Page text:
Now I was to highlight the disclaimer the publisher usually put at the beginning of these types of novel, but that in this case is really important: “This book is a work of fiction and any resemblance to persons, living or dead, or places, events or locales is purely coincidental. The characters are productions of the author’s imagination and used fictitiously.” The story is indeed about Edward, Prince of Wales and future Edward II King of England, but the author mixed names and dates to fit her story. Edward has indeed a story with Piers Gaveston, but that is in the past, and he is now plotting alone to destitute his own father, Edward I Longshanks. Meanwhile his own wife, Isabella of France, is plotting herself with Mortimer to destitute her husband Edward… now the historical reader will have already found one of the artistic licenses of the author: Edward II was indeed married with Isabella of France, but he did it after his father’s death, and it was his own political bargain and not his father’s decision (like in this story). By the way the story is set in 1283 and it ends with Edward on the throne after his father’s death some months later; during the story William Wallace is more than once used as comparison for Ragnar’s. In reality William Wallace died in 1305 and Edward I died in July 1307, some months before his son Edward II married in 1308. That is what I meant when I said the author stretched the history to fit the story, this is a work of fiction not an historic essay. On the other hand, she did manage to display the Plantagenet kings and princes as they probably were, plotting men who bedded people (men or women) more for strategic alliance than real desires; then maybe, if the bedding was good, the pleasure was a plus, and Edward II probably enjoyed this as much as he enjoyed culture and beauty, another characteristic that is real, at least from historical chronicles, and that the author transposed in her fictional character.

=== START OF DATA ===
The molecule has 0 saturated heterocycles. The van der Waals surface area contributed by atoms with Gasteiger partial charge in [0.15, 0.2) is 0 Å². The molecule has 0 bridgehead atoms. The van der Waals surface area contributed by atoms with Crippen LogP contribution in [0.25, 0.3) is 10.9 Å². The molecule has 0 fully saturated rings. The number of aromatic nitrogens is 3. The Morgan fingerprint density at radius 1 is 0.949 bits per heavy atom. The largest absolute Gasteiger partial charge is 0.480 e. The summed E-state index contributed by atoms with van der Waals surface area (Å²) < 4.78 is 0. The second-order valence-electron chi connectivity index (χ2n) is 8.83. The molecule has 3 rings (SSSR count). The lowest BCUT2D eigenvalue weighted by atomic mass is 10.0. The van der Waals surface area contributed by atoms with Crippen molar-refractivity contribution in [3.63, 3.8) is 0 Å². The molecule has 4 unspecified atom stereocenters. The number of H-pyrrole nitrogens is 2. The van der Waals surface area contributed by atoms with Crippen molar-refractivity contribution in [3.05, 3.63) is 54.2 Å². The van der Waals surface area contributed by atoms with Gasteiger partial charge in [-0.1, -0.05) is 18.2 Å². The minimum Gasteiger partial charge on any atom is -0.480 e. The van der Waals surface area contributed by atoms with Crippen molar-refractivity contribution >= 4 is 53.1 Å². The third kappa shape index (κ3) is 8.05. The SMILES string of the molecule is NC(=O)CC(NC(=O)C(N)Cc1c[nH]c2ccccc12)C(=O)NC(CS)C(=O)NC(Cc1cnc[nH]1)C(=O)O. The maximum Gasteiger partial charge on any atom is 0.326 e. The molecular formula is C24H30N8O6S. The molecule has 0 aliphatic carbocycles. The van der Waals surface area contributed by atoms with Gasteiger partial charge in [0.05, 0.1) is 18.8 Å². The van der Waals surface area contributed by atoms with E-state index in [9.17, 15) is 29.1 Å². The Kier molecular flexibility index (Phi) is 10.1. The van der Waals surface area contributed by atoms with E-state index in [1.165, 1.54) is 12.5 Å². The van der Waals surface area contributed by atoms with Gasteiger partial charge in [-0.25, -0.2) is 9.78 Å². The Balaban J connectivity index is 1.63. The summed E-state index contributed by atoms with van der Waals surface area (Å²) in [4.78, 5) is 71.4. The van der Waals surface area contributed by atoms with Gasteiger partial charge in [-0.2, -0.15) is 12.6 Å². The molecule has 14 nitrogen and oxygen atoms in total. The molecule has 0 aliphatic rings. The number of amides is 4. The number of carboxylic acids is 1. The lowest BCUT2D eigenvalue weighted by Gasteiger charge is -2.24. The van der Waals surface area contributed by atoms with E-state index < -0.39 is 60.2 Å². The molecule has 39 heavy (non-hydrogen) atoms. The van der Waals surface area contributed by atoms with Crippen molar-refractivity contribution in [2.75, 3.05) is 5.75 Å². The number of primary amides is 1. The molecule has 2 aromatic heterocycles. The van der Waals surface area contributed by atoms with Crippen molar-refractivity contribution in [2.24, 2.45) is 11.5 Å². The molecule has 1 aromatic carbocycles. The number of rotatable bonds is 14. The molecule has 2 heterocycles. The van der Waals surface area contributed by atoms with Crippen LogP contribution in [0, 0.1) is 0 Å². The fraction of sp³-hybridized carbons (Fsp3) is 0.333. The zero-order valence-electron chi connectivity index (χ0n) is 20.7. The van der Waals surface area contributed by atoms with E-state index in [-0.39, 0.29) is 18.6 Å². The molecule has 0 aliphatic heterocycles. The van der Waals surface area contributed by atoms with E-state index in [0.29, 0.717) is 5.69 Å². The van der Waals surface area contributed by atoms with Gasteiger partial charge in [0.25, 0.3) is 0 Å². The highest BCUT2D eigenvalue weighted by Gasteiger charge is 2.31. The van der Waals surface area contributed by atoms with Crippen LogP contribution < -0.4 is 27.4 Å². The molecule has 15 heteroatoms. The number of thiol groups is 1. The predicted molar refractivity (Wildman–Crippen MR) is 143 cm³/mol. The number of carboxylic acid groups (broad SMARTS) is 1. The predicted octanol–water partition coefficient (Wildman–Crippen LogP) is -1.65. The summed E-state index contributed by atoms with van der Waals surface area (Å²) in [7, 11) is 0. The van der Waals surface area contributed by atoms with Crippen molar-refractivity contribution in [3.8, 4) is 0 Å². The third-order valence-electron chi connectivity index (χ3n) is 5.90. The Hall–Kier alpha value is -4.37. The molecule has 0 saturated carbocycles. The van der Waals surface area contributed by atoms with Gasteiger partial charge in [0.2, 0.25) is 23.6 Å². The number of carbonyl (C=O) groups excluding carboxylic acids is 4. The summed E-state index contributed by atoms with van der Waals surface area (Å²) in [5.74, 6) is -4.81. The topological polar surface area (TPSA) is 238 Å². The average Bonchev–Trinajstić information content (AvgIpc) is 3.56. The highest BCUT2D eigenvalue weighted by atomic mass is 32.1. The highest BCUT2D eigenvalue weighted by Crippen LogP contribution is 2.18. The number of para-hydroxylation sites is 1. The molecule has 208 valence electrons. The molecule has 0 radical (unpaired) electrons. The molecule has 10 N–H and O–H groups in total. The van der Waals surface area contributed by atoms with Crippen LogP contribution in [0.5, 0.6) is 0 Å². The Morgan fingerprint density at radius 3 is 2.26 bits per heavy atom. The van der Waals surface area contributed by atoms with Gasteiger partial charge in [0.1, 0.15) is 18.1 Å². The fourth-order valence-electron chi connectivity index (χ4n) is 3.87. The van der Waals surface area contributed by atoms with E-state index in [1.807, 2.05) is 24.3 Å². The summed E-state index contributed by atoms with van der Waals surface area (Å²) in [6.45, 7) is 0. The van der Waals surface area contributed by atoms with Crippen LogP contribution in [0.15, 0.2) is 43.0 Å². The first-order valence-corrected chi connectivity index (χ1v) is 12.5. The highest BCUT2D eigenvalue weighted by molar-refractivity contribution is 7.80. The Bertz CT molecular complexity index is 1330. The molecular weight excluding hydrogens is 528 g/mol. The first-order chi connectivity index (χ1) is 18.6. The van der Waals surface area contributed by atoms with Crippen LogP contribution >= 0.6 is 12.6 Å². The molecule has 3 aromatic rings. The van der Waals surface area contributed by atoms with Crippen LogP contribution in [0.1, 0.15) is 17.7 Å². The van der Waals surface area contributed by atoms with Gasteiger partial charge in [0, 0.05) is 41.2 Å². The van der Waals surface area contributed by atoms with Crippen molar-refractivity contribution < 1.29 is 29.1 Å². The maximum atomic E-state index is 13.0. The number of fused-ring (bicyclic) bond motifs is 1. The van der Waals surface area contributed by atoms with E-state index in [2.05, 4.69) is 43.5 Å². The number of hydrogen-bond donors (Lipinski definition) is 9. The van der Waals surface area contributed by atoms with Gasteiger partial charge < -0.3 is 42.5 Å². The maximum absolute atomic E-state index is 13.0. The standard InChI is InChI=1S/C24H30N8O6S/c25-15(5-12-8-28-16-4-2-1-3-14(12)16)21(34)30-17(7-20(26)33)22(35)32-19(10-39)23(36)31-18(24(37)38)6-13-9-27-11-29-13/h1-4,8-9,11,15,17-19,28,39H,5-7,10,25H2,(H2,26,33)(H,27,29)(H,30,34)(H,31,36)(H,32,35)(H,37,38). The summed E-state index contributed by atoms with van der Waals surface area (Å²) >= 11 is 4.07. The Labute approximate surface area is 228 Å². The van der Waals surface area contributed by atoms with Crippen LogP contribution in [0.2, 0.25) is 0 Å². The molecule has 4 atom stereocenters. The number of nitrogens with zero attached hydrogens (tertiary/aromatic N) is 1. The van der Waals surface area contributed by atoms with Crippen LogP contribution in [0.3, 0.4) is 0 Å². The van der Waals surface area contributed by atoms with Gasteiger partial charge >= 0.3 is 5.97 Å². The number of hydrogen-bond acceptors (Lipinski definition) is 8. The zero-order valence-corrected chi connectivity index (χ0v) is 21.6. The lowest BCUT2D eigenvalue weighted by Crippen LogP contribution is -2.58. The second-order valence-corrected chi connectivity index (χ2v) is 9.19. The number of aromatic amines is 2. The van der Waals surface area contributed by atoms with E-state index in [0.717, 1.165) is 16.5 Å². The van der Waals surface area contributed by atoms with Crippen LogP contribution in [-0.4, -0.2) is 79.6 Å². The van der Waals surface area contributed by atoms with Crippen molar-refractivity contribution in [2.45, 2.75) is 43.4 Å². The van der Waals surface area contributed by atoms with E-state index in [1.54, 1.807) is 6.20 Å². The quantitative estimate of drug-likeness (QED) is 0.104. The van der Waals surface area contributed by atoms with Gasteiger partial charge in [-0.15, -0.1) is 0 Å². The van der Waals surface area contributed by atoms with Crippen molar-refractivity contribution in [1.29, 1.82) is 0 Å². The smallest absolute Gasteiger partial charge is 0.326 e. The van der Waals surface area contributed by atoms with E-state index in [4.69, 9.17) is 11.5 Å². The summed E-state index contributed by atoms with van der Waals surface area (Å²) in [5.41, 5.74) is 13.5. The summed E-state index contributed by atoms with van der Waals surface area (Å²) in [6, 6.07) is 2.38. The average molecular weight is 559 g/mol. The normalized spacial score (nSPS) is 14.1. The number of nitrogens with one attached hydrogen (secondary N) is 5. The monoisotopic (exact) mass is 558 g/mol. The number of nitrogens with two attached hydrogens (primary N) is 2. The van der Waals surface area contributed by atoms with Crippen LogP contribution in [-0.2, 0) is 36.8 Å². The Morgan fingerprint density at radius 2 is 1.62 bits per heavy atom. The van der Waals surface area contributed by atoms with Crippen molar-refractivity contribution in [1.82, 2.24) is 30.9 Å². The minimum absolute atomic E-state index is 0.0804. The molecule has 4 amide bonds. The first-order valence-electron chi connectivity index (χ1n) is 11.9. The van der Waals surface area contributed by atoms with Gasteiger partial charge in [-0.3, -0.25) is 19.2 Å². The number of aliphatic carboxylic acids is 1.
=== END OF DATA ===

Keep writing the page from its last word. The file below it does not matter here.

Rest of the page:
Ragnar Macpherson is not a replica of William Wallace; Wallace was in the end a lord, Ragnar instead is a simple warrior, who has always served another lord. More than the lord himself, he is loyal to Scotland, and so, if the King of Scotland is Robert the Bruce, he will be faithful to him, but I think that, if tomorrow another one will arise in the name of Scotland, Ragnar would follow that one too. And truth be told, Ragnar is a little too “romantic” to be an undefeatable warrior: first of all he falls in love at first sight of two pretty eyes, and then he is easily “distracted” when maybe he should think to more pressing matters. But that is, in the hands of a plotting man like Edward, he has no many hopes.
If I have to be sincere, I don’t like so much Edward; I think he is a little conniving, a lot vain and not so distant from his father’s lot as he thinks. But I think that I would have not probably liked many of those kings, I don’t think romance was first in their minds. So kudos to the author to, even if she stretched the history to her story, she didn’t change so much the character to make him more romance hero like.
Amazon Kindle: Valiant One
Publisher: Ellora's Cave (September 30, 2011)
Reading List: http://www.librarything.com/catalog_bott